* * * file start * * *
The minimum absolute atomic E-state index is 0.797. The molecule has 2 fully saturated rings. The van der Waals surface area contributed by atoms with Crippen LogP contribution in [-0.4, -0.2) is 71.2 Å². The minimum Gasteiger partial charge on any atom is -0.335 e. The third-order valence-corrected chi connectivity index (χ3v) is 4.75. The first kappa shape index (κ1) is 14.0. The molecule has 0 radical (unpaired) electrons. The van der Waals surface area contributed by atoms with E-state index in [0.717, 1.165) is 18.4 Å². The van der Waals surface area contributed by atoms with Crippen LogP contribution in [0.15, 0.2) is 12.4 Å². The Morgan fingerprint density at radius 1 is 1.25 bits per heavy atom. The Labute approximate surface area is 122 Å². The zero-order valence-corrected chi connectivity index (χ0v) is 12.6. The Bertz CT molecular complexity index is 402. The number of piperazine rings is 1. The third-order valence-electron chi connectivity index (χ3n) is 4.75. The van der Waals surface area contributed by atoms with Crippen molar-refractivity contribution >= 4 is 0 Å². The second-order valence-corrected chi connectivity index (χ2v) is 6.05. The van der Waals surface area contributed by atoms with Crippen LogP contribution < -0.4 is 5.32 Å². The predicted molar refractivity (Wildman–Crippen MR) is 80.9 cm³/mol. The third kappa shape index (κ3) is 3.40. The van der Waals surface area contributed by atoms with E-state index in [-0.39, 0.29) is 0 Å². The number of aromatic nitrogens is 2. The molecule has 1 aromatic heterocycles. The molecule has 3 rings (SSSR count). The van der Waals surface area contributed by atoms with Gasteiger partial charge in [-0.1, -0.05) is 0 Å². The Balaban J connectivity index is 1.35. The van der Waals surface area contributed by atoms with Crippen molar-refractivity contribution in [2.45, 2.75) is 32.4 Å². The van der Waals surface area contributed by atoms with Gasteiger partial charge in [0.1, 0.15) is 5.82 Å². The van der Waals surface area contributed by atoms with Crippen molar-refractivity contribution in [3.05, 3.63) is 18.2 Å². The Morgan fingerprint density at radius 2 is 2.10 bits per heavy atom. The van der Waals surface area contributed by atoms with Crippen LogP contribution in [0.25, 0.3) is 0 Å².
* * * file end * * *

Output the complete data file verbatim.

The minimum absolute atomic E-state index is 0.797. The molecule has 2 fully saturated rings. The van der Waals surface area contributed by atoms with Crippen LogP contribution in [-0.4, -0.2) is 71.2 Å². The minimum Gasteiger partial charge on any atom is -0.335 e. The third-order valence-corrected chi connectivity index (χ3v) is 4.75. The first kappa shape index (κ1) is 14.0. The molecule has 0 radical (unpaired) electrons. The van der Waals surface area contributed by atoms with E-state index in [0.717, 1.165) is 18.4 Å². The van der Waals surface area contributed by atoms with Crippen LogP contribution in [0.15, 0.2) is 12.4 Å². The Morgan fingerprint density at radius 1 is 1.25 bits per heavy atom. The Labute approximate surface area is 122 Å². The zero-order valence-corrected chi connectivity index (χ0v) is 12.6. The Bertz CT molecular complexity index is 402. The number of piperazine rings is 1. The third-order valence-electron chi connectivity index (χ3n) is 4.75. The van der Waals surface area contributed by atoms with Crippen molar-refractivity contribution >= 4 is 0 Å². The second-order valence-corrected chi connectivity index (χ2v) is 6.05. The van der Waals surface area contributed by atoms with Crippen LogP contribution < -0.4 is 5.32 Å². The predicted molar refractivity (Wildman–Crippen MR) is 80.9 cm³/mol. The third kappa shape index (κ3) is 3.40. The van der Waals surface area contributed by atoms with E-state index in [-0.39, 0.29) is 0 Å². The number of aromatic nitrogens is 2. The molecule has 1 aromatic heterocycles. The molecule has 3 rings (SSSR count). The van der Waals surface area contributed by atoms with Gasteiger partial charge in [-0.1, -0.05) is 0 Å². The Balaban J connectivity index is 1.35. The van der Waals surface area contributed by atoms with Crippen molar-refractivity contribution in [2.45, 2.75) is 32.4 Å². The van der Waals surface area contributed by atoms with Gasteiger partial charge in [0.1, 0.15) is 5.82 Å². The van der Waals surface area contributed by atoms with Crippen molar-refractivity contribution in [3.05, 3.63) is 18.2 Å². The Morgan fingerprint density at radius 2 is 2.10 bits per heavy atom. The van der Waals surface area contributed by atoms with Crippen LogP contribution in [0.25, 0.3) is 0 Å².